From 17-19 November 2010 the Native American Graves & Repatriation Act (NAGPRA) Review Committee held hearing in Washington DC regarding the Tlingit Indian Teeyhittaan Clan’s repatriation claim for a contested item held by the Alaska State Museum. This hearing and repatriation request focused on a clan hat and at.óow of the Teeyhittaan Clan of Wrangell, the Yéil Aan Kaawu Naa S’aaxw (Leader of All Ravens Clan Hat), which had been held by the Alaska State Museum since 1947 after placement as a loan at the museum by William L. Paul Sr. (1885-1977), a former Teeyhittaan Clan caretaker of the hat. At the conclusion of the hearing, the NAGPRA Review Committee ruled that the Alaska State Museum did not have legal right to possession.
Regarding the Yéil Aan Kaawu Naa S’aaxw, a number of years after William L. Paul’s placement of the hat with the Alaska State Museum, the Teeyhittaan Clan sought to use the hat for ceremonial purposes and requested use from the State Museum, believing the hat remained their clan’s property. However, the State Museum was reluctant to allow this to occur, asserted that the State Museum held title to the hat, and articulated that use would be along parameters outlined by the Alaska State Museum. This situation repeated itself for a number of years. In 1997 the designated Teeyhittaan Clan caretaker of the hat, Richard Rinehart Sr., continued dialog with the State Museum about custody, in attempt to have the clan hat returned to Teeyhittaan Clan ownership, but again the State Museum refused. Over the next decade the Teeyhittaan Clan and the Wrangell Cooperative Association, a federally recognized IRA tribal government, continued to request that the hat be returned to Tlingit ownership, but efforts proved futile. During this period the Teeyhittaan Clan and Wrangell Cooperative Association opened a dialog with the Sealaska Corporation/Sealaska Heritage Institute about the option of repatriation, based on laws outlined in the Native American Graves Protection & Repatriation Act of 1991. Requests were made by all entities to have the hat returned to Teeyhittaan Clan ownership, but again the State Museum refused to return the hat.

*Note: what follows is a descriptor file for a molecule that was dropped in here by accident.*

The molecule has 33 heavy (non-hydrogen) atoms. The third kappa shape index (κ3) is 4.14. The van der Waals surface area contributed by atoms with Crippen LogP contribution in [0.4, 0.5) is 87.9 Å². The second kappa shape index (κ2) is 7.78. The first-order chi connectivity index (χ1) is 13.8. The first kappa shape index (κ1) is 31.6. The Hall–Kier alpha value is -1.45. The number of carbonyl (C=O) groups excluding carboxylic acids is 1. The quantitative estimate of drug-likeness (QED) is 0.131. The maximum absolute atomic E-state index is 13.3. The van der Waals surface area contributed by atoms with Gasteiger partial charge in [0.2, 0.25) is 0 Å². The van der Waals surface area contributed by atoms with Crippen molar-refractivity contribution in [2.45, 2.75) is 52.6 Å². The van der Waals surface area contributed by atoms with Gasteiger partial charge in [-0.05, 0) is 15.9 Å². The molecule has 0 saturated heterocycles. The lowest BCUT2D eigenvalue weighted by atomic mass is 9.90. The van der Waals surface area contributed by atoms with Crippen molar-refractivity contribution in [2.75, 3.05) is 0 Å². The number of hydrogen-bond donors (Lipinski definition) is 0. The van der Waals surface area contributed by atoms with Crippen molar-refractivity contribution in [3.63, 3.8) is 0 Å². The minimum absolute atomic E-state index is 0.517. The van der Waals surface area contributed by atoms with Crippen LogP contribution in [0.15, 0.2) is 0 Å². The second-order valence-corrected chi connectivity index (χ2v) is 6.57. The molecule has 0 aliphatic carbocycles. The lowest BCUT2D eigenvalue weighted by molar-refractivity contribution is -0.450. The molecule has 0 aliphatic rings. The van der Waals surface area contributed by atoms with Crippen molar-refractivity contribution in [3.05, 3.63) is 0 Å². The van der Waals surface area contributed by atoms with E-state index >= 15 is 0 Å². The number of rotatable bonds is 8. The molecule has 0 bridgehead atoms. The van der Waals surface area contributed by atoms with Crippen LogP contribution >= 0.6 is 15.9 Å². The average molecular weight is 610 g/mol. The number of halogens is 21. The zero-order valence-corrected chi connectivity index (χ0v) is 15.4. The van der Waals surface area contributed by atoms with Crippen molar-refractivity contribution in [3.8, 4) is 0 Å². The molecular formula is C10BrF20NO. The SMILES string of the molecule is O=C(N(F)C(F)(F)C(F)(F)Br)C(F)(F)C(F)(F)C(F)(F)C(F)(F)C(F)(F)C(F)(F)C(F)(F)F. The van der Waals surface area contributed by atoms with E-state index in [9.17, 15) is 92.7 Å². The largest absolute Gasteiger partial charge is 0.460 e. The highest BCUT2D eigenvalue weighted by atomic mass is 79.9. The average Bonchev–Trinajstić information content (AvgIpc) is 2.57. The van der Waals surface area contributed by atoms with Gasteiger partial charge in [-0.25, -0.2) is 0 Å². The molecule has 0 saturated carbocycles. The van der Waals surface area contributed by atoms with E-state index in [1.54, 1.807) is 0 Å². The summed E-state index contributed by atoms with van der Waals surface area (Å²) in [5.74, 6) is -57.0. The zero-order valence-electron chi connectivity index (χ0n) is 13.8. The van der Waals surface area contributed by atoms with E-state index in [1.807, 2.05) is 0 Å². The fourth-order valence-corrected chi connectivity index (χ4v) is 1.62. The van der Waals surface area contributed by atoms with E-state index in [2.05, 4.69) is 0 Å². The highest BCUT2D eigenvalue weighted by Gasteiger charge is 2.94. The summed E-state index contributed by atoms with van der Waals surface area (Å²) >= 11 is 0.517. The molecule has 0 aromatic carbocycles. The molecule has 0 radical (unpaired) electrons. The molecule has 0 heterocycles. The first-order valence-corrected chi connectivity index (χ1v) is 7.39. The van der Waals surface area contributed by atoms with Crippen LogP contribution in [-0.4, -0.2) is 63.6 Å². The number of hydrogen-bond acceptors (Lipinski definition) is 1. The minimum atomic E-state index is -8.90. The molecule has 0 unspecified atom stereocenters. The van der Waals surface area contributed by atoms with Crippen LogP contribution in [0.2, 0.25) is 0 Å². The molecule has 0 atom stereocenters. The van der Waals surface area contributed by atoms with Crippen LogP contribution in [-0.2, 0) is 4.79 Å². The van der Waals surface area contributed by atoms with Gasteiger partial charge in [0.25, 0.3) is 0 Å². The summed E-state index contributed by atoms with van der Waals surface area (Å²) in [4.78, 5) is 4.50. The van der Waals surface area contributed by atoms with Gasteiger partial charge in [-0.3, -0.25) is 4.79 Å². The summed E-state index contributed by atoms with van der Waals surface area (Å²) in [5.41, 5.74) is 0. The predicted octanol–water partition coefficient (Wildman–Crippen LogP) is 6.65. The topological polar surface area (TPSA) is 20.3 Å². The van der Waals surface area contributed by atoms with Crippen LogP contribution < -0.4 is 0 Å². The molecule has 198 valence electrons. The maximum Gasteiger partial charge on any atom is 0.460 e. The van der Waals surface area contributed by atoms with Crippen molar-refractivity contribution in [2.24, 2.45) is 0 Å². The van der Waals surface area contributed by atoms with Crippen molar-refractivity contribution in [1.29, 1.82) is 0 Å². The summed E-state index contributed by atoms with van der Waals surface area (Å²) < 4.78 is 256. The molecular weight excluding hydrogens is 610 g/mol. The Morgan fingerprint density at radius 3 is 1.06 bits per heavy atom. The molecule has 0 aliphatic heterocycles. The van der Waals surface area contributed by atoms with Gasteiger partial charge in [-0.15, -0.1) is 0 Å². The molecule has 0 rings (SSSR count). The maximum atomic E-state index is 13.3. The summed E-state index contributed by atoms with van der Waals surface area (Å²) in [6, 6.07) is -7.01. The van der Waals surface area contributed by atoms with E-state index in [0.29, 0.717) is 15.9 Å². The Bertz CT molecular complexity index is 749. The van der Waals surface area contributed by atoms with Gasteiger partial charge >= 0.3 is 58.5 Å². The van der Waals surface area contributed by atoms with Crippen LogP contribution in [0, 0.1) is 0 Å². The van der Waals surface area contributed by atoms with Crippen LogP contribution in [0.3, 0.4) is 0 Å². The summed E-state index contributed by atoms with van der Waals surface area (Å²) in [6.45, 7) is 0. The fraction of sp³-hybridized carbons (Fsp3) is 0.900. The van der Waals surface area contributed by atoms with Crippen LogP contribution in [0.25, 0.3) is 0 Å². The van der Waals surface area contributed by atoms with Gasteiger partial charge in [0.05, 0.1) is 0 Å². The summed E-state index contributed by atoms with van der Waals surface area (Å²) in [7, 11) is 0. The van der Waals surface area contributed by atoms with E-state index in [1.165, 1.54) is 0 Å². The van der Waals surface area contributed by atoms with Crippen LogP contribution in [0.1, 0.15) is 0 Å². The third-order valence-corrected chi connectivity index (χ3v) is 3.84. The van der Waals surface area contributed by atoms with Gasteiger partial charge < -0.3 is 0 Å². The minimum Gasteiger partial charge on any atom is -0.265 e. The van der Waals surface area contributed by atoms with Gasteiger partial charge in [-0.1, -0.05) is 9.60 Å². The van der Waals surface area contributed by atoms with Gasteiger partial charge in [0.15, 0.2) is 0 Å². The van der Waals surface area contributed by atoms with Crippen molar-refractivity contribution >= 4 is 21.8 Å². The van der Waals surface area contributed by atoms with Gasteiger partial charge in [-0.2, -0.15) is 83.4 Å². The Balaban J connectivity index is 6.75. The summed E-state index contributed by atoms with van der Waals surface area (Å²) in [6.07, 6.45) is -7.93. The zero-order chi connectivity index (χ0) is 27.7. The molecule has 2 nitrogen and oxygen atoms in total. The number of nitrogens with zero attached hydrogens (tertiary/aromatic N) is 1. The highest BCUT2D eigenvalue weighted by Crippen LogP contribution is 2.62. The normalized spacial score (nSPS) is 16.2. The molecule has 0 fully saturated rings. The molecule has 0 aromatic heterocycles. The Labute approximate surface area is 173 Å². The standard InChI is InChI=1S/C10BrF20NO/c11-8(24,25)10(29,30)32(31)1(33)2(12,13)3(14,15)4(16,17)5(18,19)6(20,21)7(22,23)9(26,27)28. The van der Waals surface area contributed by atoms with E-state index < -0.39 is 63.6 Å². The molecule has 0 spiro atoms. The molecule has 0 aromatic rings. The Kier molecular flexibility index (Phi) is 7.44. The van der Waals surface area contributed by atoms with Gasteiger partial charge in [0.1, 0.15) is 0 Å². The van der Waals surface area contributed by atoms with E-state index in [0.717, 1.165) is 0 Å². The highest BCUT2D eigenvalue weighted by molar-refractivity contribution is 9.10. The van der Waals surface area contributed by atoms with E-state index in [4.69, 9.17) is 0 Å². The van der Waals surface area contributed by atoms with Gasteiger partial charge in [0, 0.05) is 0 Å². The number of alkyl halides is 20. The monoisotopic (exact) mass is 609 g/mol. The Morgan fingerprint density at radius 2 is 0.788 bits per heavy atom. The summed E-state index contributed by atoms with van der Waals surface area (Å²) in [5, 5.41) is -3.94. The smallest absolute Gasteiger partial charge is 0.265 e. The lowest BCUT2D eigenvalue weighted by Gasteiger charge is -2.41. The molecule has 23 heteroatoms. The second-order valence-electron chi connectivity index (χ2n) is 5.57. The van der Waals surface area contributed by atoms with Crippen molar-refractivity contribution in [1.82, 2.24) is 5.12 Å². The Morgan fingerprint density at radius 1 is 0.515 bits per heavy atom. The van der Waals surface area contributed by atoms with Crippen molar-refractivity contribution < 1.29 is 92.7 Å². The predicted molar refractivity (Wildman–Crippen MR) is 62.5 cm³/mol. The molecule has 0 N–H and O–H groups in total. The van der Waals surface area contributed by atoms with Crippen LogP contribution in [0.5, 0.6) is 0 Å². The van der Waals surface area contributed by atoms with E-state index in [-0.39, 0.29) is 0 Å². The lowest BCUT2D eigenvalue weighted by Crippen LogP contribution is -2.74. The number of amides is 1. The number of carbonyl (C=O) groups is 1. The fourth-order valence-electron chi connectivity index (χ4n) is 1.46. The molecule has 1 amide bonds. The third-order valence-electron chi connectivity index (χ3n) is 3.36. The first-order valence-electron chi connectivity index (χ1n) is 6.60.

In 2008 the Teeyhittaan Clan, in partnership with the Sealaska Corporation and Wrangell Cooperative Association, both federally recognized tribal governments, issued a formal repatriation request based on federal laws outlined in the Native American Graves & Repatriation Act of 1991 that the Yéil Aan Kaawu Naa S’aaxw be returned to the Teeyhittaan Clan. This request was, however, again rejected by the Alaska State Museum. During the next two years the Alaska State Museum continued to refuse to turn over the hat, and as such, the NAGPRA Review Committee, a committee appointed by the Secretary of the Interior based on the Federal Advisory Committee Act (FACA), was asked to make a ruling as to whether the Alaska State Museum had the legal right of possession of the hat. The NAGPRA Review Committee’s duty, in part, is to determine right of possession in reflection of federal law.
From 17-19 November 2010 hearings were held in Washington DC on this issue, and after review of evidence presented, based on federal law and Native American Graves & Repatriation Act of 1991, 25 U.S.C. 3001 et seq., the NAGPRA Review Committee determined that the Alaska State Museum did not have the legal right of procession to the Yéil Aan Kaawu Naa S’aaxw. Nearly three years after the hearing, the State Museum returned the hat to the Teeyhittaan Clan.